VIDEO

Our Voices

Travel with us to rural West Bengal, India and meet Pinky, Sibani and Durgamoni, three women who’ve faced and overcome the economic and social exclusion of extreme poverty. Hear their remarkable stories firsthand and learn how women once on the margins of their villages can now say “If I continue with my business and farming, I will be on top. No one can stop me.”
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Pinky Besra: “How did I start? I got a grant from Tickle Up. In the beginning I borrowed 3000 rupees. I bought a pig with that money. I sold my pig and made some profit. With that amount I started growing mustard, potato. Now I also grow pumpkin and okra.”

Sibani Hansda: “We are working hard. We grow rice, tomatoes and eggplant. And I raise goats and chickens.”

Durgamoni Mandi: “We sell our livestock to the local vendors, but we sell our crops to a wholesaler in Basantapur.”

Pinky: “I usually sell spices. But when I get vegetables at a cheaper rate, then I buy and sell those at the market.”

Durgamoni Mandi: “After making some initial losses, now we have a fair idea about the right market price. Every week we meet with our savings group. We formed the group with guidance from the Trickle Up field workers.”

Sibani Hansda: “We are 10 members in the group. We start our meeting with a prayer then we deposit our money. And then we discuss farming issues.”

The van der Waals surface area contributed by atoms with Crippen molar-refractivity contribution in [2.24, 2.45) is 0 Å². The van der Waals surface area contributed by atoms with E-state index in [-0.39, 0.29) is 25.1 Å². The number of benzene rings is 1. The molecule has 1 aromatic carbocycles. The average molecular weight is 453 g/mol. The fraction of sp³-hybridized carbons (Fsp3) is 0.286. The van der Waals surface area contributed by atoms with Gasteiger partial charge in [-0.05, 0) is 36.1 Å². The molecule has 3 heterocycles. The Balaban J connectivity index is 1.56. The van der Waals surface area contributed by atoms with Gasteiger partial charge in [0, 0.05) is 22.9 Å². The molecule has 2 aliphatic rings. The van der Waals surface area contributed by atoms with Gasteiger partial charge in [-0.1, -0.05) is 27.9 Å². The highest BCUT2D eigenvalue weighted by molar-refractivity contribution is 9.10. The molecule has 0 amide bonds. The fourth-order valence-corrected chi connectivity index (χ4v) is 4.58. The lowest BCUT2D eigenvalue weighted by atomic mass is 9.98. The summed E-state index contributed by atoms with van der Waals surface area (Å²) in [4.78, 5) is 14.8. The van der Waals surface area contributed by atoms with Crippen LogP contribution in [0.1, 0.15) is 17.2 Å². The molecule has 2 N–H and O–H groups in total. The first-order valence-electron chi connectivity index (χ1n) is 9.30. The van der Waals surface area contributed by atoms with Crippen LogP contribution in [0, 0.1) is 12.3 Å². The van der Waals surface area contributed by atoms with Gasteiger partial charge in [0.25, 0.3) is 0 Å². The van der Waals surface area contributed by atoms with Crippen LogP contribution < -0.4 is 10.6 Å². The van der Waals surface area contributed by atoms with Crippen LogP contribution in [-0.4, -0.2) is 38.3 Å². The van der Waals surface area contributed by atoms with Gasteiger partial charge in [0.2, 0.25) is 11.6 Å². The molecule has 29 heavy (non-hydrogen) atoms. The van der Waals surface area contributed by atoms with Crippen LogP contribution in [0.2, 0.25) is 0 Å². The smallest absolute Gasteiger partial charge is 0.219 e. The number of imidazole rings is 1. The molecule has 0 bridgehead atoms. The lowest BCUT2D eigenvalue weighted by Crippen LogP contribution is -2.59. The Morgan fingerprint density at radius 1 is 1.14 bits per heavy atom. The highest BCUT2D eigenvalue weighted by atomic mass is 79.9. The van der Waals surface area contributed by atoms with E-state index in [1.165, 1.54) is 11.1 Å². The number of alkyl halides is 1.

Pinky: “If a member of the group is in need, she can borrow money from the group.”

Durgamoni Mandi: “If there is any trouble among group members, we help them work together and live happily.”

Pinky: “How can I fall back? I will only go ahead. Forget about the past, it will discourage us. You should look forward.”

Sibani Hansda: “Now I’m selling goats and putting that money in a bank.”

Durgamoni Mandi: “We just bought a water pump with 25,000 rupees.”

Sibani Hansda: “We grow all our own vegetables now. And we can afford fish or meat once a week.”

Sushar Besra: “Now we have everything we need. We get enough food. We can buy school books.”

Pinky: “I want to educate my sons and daughters so they can be independent.”

Sushar Besra: “My parents just bought me this mobile phone. It can play songs. But, now I need a memory card.”

Sibani Hansda: “This summer I’m starting a new business, with grass rope. I will sell them for 30 rupees per kilo.”

Pinky: “If I continue with my business and farming, I will be on top, no one can stop me!”

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